The big picture: If there’s one thing that generative AI is supposed to be good at, it’s analyzing the written word. However, two studies suggest that this ability may have been overhyped. One study demonstrates that Gen AI struggles with understanding long-form books, while another shows that these models find answering questions about videos challenging. This is something companies should consider as they augment their workforce with Gen AI.

Generative AI has struck fear in the hearts of creators of all types, but particularly for those who deal with the written word. Freelance work for copywriters has been drying up, largely due to the number of GenAI engines that have sprung up in recent months. Other forms of gig work have been affected too, despite the growing realization that AI isn’t entirely living up to its original hype.

Two new studies show some of the limitations of these chatbots, revealing they may be more extensive than previously realized. Both studies examine how well GenAI can make sense of enormous amounts of data. Specifically, one tested the ability of AI language models to understand and continue long stories, evaluating how well these models can comprehend and build upon extended narratives beyond typical short-range processing.

For one book of 520 pages, the researchers found that Gemini 1.5 Pro answered the true/false statements correctly 46.7% of the time, while Gemini Flash answered correctly only 20% of the time.

The other study focused on evaluating the performance of vision language models. Both studies found that AI falls short, including Google’s latest Gemini generative AI models, which emphasize their ability to process and analyze large amounts of data as their selling points.

For example, Gemini 1.5 Flash can analyze one hour of video, 11 hours of audio, or more than 700,000 words in one query, according to Google. In a presentation to journalists, Google showed how it could analyze a 14-minute video in one minute. But its grasp of the context – at least the long-form written context – is suspect, according to Marzena Karpinska, a postdoc at UMass Amherst and a co-author on one of the studies. “While models like Gemini 1.5 Pro can technically process long contexts, we have seen many cases indicating that the models don’t actually ‘understand’ the content.”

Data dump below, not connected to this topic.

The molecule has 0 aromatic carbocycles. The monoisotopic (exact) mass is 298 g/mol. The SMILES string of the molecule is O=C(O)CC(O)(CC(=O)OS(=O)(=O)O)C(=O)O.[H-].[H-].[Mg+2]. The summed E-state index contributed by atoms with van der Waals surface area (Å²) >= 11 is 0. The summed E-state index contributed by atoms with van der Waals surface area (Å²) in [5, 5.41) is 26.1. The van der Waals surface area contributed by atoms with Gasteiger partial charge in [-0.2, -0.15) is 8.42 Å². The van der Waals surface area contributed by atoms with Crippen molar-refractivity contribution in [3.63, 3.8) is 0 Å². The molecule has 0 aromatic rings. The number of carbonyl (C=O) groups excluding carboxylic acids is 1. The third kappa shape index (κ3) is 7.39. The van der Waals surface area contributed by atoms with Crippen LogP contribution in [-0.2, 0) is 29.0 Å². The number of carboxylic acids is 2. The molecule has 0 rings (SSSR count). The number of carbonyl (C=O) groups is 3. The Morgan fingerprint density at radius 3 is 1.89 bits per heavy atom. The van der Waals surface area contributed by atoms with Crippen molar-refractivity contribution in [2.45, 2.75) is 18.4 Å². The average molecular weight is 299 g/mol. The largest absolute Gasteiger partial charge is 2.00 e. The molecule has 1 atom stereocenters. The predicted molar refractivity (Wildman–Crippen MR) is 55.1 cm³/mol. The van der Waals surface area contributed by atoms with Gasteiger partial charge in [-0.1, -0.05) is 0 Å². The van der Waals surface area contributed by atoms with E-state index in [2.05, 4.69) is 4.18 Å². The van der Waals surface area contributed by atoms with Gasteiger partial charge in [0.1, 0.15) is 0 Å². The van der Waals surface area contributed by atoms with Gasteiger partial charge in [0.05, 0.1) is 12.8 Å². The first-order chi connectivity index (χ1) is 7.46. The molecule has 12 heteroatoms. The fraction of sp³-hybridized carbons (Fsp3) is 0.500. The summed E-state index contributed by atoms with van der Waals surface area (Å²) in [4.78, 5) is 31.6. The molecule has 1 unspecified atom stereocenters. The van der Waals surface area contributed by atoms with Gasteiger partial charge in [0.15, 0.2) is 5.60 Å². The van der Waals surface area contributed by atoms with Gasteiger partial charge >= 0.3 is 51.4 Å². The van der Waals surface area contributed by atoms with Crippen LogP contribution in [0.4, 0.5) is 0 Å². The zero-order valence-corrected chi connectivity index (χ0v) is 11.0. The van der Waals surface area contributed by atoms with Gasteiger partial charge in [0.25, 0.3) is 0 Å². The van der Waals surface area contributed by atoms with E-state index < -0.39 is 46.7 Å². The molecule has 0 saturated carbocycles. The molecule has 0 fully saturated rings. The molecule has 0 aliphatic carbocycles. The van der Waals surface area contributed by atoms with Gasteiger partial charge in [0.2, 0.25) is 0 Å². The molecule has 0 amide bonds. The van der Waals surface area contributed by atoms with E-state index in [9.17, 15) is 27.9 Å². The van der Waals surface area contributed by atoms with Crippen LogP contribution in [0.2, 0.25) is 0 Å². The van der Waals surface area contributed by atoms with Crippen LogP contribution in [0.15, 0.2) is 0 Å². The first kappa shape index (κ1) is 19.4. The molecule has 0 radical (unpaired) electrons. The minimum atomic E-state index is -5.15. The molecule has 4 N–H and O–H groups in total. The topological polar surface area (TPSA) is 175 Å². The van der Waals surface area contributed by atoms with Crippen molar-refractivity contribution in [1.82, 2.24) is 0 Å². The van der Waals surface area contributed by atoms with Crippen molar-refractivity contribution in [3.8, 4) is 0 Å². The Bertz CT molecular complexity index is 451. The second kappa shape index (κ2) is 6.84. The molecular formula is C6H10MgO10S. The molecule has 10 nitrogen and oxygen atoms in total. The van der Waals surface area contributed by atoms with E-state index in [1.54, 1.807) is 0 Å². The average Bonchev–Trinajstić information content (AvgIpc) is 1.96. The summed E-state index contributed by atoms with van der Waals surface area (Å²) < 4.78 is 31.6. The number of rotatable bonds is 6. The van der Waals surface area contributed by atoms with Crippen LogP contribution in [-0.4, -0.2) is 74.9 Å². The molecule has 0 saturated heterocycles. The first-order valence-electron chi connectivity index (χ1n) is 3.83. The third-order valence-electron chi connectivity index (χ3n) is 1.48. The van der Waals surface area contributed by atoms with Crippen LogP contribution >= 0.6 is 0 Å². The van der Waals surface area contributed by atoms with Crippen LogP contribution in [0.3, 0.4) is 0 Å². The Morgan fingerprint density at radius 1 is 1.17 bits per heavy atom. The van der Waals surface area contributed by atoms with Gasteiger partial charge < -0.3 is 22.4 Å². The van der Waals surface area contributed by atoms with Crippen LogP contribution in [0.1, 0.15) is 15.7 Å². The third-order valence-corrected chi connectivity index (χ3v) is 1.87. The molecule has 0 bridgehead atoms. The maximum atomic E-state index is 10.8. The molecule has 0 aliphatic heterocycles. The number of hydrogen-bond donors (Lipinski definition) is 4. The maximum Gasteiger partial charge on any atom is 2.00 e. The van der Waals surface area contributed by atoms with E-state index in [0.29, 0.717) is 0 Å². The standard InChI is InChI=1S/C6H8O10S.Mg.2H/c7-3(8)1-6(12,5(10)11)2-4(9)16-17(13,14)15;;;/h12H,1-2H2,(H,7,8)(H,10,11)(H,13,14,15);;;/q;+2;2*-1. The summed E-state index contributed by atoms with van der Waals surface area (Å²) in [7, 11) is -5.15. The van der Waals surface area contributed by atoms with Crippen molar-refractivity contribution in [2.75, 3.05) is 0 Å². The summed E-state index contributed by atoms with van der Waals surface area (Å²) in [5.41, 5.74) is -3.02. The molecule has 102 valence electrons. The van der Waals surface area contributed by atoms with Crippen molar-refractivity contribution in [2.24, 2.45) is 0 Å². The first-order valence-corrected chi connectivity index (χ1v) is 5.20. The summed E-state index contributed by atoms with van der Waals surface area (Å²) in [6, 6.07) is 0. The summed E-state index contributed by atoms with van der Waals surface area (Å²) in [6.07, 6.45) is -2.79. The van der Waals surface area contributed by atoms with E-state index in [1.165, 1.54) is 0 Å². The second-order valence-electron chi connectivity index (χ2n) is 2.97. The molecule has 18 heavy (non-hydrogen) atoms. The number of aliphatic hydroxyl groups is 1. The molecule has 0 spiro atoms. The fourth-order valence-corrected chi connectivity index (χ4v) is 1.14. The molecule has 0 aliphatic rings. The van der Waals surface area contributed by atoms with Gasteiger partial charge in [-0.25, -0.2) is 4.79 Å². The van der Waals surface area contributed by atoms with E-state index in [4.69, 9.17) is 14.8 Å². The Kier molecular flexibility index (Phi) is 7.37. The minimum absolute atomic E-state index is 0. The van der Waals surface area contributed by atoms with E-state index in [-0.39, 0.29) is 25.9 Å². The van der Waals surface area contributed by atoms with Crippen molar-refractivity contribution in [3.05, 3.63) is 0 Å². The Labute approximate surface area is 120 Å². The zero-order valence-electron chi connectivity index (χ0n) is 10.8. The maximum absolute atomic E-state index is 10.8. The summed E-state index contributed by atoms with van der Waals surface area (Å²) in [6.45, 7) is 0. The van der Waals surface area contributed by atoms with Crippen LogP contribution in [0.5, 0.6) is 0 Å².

Karpinska, along with researchers from the Allen Institute for AI and Princeton, asked the models to evaluate true/false statements about recent fiction books, asking about specific details and plot points.

For one book around 260,000 words, or 520 pages, the researchers found that Gemini 1.5 Pro answered the true/false statements correctly 46.7% of the time while Gemini Flash answered correctly only 20% of the time.

GPT-4 achieved the highest accuracy at 55.8% on the NoCha (Novel Challenge) dataset. The study also found that the model-generated explanations for their decisions were often inaccurate, even for correctly labeled claims.

“We’ve noticed that the models have more difficulty verifying claims that require considering larger portions of the book, or even the entire book, compared to claims that can be solved by retrieving sentence-level evidence,” Karpinska said. “Qualitatively, we also observed that the models struggle with verifying claims about implicit information that is clear to a human reader but not explicitly stated in the text.”

In the second study, researchers found that across various tasks, including mathematical reasoning, visual question answering (VQA), and character recognition, a diverse set of VLMs struggle as the visual context length increases. In general, current state-of-the-art VLMs have difficulty ignoring irrelevant information when answering queries in long visual contexts.

The co-authors created a dataset of images, such as a photo of a birthday cake, paired with questions for the model to answer about the objects depicted in the images. They picked one of the images at random and inserted “distractor” images before and after it to create slideshow-like footage.

“On real question-answering tasks over images, it appears to be particularly hard for all the models we tested,” Michael Saxon, a PhD student at UC Santa Barbara and one of the study’s co-authors, said. “That small amount of reasoning – recognizing that a number is in a frame and reading it – might be what is breaking the model.”

Here too, Gemini Flash didn’t perform well when asked to transcribe six handwritten digits from a slideshow of 25 images, getting around 50% of the transcriptions right and 30% with eight digits.

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